China’s Currency Change May Have Little Effect

While the unpegging of the Chin­ese yuan from the dollar has made international headlines, the change to the way Cambodia’s big­gest foreign investor handles its cur­rency is expected to have little effect here, financial observers said Wednesday.

China, which invested $80.4 million in Cambodia in 2004, ended the yuan’s decade-old peg to the dollar last week, marking the first step toward a more flexible ex­change rate regime, and allowing the yuan to strengthen 2.1 percent from its previously fixed rate of about 8.3 to the dollar.

Observers say that although Chi­na may have an impressive po­litical presence here, when it comes to foreign currency, it’s the dollar that dominates.

“Cambodia is still very much a dol­larized economy, so the impact is going to be basically limited,” Tim Smyth, managing director of In­do­china Research said.

Although Chinese firms appear to be making large investments here in terms of land concessions and power plants, these are unlikely to be affected, Smyth said.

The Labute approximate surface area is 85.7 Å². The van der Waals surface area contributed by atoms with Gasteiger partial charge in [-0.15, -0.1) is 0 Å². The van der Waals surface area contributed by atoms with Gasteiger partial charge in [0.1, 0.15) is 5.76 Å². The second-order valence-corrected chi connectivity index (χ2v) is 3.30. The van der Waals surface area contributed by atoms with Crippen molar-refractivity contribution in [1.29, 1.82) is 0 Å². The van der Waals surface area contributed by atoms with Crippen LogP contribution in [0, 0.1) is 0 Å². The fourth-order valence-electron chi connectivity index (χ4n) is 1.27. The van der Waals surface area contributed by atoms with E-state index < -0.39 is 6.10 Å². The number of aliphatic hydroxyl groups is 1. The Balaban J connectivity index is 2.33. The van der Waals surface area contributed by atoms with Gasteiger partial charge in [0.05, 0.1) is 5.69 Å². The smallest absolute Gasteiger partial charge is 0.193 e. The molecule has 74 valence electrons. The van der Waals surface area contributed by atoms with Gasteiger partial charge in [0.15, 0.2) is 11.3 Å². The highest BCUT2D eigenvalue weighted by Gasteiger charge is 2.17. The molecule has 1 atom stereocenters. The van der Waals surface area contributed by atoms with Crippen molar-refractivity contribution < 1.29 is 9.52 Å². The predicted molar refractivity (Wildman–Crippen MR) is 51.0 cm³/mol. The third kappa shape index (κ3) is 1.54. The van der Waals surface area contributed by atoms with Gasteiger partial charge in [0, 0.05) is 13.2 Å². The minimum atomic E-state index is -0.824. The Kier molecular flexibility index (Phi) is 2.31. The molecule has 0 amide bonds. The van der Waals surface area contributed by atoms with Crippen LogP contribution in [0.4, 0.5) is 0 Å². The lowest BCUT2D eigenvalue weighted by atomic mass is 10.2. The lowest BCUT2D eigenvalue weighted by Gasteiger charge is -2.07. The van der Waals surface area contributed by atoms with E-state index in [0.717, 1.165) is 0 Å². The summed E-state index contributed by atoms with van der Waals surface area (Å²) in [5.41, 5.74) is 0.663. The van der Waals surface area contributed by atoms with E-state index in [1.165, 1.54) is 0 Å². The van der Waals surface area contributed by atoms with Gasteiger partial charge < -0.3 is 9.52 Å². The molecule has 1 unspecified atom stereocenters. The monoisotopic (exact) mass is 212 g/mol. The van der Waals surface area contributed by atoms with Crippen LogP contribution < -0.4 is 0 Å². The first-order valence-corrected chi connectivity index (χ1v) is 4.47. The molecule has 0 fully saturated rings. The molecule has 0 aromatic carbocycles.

“Most international infrastructure projects are usually denominated in major international currencies: euros, pounds [sterling], dollars,” rather than yuan, Smyth said.

The change is also likely to have little effect on the garment industry, where Chinese businessmen are also prominent, he added.

“Garment factories are exporting mostly to Europe or the US, so their contracts are probably written in euros or dollars,” Smyth added.

A senior member of staff at Ly Hour Exchange said Thai baht is also more commonly used here than the yuan, which cannot be spent in most stores. If the yuan now appreciates, it could slightly narrow the gap in production costs between China and Cambodia, Kang Chandararot, an economist with the Cambodia In­stitute of De­velopment Study said.

“It’s a positive trend for Cambo­dian competitiveness,” although a large gap in production costs would still remain due to high fuel costs, Kang Chandararot said.

The move could make the price of exports such as electronic goods from China to Cambodia more ex­pensive, Hang Choun Naron, Min­is­try of Finance secretary general said. It should also make it easier to export products from Cambodia to China, he added.

“That’s the theory, it depends on whether you have any products to export,” he said.


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